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Joan Didion wrote in her elegiac memoir, The Year of Magical Thinking, “We are imperfect mortal beings, aware of that mortality, even as we push it away.”
These are hard, true words, friends. You see, we are young, and we think the lines on our faces will come with a sense of accomplishment, a feeling of contentment that comes with a lifetime of memories and deeds. We see our elderly faces smiling as we point our rocking chairs west to watch the sun fall behind the horizon. This is not what happens.
The more we live, the less the past means to us, and the more we grip onto life like lock-jawed pit bulls. And so we cheapen life by trying to forget death. We no longer believe that our past experiences were unique or important or meaningful. It is not unhappiness, necessarily, but desperation. Nothing seems to matter, and then we die. Of course, there is an exception to all this, something that will bring me peace as the life fades from my body, and that is the time that my friend Ricky hit play on what was the greatest frat playlist ever created.
I’ll never forget it. The event was our annual “Peanut Social,” a dated case race that added the essential ingredients of hundreds of pounds of peanuts (to be hurled at your competition as a form of distraction) and protective eyewear. When I asked the social chair about the music for the night, he said only, “Ricky’s got it,” and I was both surprised and a little excited. This was not the sort of thing Ricky worried himself with. Ricky was odd, but not off-putting. A dryly-hilarious guy. He would cover his entire room in wrapping paper during Christmas. He showed up to a “two-piece” social completely naked, save for the towel over his shoulder and one flip-flop. The only “hazing” he ever took part in was making the pledges perform original single act plays. He frequently wore a hat that said, “Take this job and LOVE IT.” Everything excited him. His attitude was infectious. So it made sense that when Ricky asked to make the playlist for our case-race social that we had to see it through, but we had no idea if it would just be a mix of bluegrass and Kidz Bop.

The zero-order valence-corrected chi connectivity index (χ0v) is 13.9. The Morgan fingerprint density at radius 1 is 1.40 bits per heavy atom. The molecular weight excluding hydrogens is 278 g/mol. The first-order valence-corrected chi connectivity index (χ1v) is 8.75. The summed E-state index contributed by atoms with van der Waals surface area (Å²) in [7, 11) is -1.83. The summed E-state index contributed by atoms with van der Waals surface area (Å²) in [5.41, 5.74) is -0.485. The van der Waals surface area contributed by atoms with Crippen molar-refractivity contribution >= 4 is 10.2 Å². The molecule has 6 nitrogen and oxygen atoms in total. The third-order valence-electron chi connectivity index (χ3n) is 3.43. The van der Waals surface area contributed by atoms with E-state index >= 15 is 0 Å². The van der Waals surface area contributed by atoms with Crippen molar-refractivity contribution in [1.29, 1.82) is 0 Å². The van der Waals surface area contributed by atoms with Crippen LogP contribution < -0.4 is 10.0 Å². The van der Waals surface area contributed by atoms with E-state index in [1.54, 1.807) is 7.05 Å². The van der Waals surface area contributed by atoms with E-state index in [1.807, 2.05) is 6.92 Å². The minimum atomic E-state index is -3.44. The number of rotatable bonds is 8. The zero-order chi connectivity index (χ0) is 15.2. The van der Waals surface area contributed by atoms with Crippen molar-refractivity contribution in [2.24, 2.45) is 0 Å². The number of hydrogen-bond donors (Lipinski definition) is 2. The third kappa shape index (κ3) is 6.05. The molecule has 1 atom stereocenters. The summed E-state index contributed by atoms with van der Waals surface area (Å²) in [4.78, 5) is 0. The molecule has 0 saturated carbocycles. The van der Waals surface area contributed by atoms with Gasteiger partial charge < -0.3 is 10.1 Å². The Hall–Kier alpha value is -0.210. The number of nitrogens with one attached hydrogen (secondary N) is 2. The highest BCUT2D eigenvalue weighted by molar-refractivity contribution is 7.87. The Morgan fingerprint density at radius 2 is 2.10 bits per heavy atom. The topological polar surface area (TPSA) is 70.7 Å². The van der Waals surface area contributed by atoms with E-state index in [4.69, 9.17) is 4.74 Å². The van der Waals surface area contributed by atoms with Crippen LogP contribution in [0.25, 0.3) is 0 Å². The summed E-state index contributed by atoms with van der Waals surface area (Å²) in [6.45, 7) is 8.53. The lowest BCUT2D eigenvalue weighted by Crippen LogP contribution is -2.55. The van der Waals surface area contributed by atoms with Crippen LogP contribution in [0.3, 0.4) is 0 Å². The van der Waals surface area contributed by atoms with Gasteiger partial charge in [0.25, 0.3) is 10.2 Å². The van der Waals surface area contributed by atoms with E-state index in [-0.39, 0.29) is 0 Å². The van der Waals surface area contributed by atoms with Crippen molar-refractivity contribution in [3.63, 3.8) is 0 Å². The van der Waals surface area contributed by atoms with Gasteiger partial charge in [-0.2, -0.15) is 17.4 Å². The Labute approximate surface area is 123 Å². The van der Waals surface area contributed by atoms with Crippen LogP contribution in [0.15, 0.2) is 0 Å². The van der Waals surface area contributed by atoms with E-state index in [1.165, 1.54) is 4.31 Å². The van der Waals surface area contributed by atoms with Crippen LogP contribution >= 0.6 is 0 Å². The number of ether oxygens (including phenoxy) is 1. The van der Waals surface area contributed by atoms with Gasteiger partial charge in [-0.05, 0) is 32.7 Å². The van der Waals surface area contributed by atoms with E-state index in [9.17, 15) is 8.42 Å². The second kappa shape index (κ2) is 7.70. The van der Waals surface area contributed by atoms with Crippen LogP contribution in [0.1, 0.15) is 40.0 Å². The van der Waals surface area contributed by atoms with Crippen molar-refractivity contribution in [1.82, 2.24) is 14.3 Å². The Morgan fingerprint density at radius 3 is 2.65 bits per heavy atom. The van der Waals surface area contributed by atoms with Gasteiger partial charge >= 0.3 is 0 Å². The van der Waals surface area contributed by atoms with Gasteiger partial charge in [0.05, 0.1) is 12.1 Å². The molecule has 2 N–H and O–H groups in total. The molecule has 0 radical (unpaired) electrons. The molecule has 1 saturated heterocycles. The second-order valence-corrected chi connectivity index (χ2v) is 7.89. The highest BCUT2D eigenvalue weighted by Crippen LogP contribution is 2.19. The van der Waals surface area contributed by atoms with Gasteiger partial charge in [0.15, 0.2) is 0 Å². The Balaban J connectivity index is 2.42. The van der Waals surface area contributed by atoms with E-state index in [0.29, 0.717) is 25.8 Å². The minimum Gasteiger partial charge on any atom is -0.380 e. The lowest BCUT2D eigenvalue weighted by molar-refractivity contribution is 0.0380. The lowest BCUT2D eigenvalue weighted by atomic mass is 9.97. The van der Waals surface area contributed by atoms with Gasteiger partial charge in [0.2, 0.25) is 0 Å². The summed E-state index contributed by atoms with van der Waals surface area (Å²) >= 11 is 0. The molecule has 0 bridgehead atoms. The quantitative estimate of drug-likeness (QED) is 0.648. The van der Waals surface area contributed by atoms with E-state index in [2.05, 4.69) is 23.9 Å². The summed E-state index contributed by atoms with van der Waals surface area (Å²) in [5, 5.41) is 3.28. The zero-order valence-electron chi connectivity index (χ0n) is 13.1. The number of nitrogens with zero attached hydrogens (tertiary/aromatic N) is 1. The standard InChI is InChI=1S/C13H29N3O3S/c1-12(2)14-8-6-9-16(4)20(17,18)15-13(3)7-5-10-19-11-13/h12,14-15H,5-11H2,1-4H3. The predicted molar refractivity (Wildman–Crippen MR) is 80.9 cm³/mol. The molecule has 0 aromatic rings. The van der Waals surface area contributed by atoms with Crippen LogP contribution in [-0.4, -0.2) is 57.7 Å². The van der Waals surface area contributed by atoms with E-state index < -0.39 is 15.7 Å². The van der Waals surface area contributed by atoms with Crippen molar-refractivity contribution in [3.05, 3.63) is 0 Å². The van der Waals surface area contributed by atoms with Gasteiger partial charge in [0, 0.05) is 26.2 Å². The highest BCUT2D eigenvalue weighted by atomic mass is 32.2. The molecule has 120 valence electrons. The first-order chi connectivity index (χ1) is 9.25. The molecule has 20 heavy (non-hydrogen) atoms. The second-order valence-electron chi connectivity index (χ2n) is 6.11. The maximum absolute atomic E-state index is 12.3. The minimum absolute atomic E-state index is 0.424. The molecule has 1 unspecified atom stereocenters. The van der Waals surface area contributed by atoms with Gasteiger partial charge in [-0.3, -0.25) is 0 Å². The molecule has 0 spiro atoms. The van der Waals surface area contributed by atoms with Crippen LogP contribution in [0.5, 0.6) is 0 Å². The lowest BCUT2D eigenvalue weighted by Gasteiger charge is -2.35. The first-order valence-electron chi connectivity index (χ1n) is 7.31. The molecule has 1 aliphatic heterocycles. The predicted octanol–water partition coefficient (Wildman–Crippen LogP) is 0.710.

Finally it was time to go, and the room was restless…already drunk…eager. Ricky stood on an elevated table with a couple massive speakers behind him, plugged in his iPod with Kubrickian detachment, hit play, and put his hand over his heart. Out poured Whitney Houston’s rendition of the “Star Spangled Banner” from the 1991 Super Bowl. Keep in mind, this was pre-Whitney-being-dead, so at the time that recording was a forgotten relic. But Christ, did it put us in a space. Eyes frosted over, there wasn’t a peep from the room, and we knew at that moment that we weren’t partying for fun or to get laid, but for the greatest nation on Earth, in defiance of those who dare try to take away our freedoms. And when Whitney’s vibrato faded, and our souls were swelled, Ricky hit us with “Kickstart My Heart” by Motley Crue. That’s right. The National Anthem into Motley fucking Crue. George Washington’s corpse probably popped the top of his nailed casket with a powerful erection. The guitars cut like razors, the bass punched me in the throat, and the whiplash from swelling national pride to four-on-the-floor party anthem gave me the kind of clarity of purpose that only exists in the five seconds after I orgasm. This night was fucking on.